Come kick off, this preparation could be hugely important. Thankfully for Spurs, they have won the two games they have played at the Tottenham Hotspur stadium, and Vilahamn will surely be using these experiences to help his side compete in such big games.

Connecting with the past

Vilahamn has spent time over the past few weeks researching the history of the club, including the men’s team. The last time the men’s team won a trophy was in 2008 (the League Cup); the women won their most recent in 2019 (the Championship title) when they gained promotion to the WSL. It is the organic nature of the growth of the team that makes it more special for the Swedish coach.

“I think it’s this organic trip we do,” Vilahamn says. “I was the coach at BK Hacken, we took over Gothenburg FC; there’s nothing wrong with finding your own way to do stuff, but this kind of building from the ground and seeing this development, I think that’s quite cool actually, and that’s quite unique.”

Tottenham’s women began as a grassroots club in 1985 playing in Broxbourne before the two founding members, Sue Sharples and Kay Brough (Lovelock), petitioned the club to begin using the Tottenham Hotspur name in 1991. The club worked their way up through the football pyramid, first competing in the Greater London League before finally reaching the WSL in 2019.

“It’s for real I would say,” Vilahamn says. “I think the fans who have been with us from the first day, they love that and the players who have been with us, they love that. It’s just a few years ago they were actually playing in the countryside in very small stadiums. Then also you see the potential. After this short time we are already in a final. Imagine if we can work really good for a few years now? I’m quite sure we can compete for the titles.”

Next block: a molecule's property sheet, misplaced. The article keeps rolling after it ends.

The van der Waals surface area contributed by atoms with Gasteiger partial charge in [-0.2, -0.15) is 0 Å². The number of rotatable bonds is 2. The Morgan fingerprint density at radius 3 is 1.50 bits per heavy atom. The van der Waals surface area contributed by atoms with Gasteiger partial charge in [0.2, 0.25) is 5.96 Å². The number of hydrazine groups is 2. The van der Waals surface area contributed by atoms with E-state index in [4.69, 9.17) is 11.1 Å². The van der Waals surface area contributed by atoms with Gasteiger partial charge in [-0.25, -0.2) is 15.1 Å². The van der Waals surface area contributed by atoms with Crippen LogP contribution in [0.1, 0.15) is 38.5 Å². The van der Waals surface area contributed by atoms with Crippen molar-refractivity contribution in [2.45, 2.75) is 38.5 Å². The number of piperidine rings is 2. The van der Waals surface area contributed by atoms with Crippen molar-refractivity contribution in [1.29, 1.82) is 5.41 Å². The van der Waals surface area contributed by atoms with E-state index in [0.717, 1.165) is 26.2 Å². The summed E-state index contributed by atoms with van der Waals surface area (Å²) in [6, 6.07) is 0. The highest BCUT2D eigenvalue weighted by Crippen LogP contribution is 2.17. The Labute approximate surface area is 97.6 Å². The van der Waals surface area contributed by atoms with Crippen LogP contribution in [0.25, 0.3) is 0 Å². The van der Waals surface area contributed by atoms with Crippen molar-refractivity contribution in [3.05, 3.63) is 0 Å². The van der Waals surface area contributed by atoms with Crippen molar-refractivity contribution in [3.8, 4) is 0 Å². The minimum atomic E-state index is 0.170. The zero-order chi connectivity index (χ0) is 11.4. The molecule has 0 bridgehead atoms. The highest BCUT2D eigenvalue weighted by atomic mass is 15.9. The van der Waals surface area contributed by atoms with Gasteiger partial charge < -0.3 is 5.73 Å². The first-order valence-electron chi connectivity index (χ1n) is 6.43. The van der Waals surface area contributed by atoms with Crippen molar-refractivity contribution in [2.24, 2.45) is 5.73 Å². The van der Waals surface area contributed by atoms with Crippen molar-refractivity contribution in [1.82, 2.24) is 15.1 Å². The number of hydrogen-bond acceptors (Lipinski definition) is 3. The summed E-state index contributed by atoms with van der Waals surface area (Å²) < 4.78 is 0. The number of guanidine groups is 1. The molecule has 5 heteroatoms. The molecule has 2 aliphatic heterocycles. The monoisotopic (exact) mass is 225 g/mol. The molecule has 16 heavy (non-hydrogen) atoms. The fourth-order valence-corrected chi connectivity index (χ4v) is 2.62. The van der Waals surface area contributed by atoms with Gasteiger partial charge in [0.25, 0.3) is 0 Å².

Tottenham were almost relegated from the WSL last season after a dismal run of nine games without a win, prompting the sacking of then-manager Rehanne Skinner. England’s high profile £250,000 signing from Chelsea in the January transfer window transformed the side as the forward steered them away from danger with 13 goals from 14 games.

Neville joined Spurs in 2017 when the team were playing in the WSL 2. And, having seen them go from semipro to professional, her lengthy connection with the club makes playing in an FA Cup final far more special.

“[Back then] we were playing at Cheshunt in front of like 20, 30 people with no grass; that’s where we were,” she says. “And I’m very grateful for where we’ve come to now; I think a few of the girls in the team are used to where we are. They played at different clubs, and for me, I’m really grateful for what we’ve got here, but to play in front of a sold-out stadium at Wembley is going to be incredible.

“I think all the hard work that not only me but the girls that have been here and that have left and moved on, the final is definitely something that they can be part of and be proud of that we’ve made it this far as a club, and they’ve been part of that history.”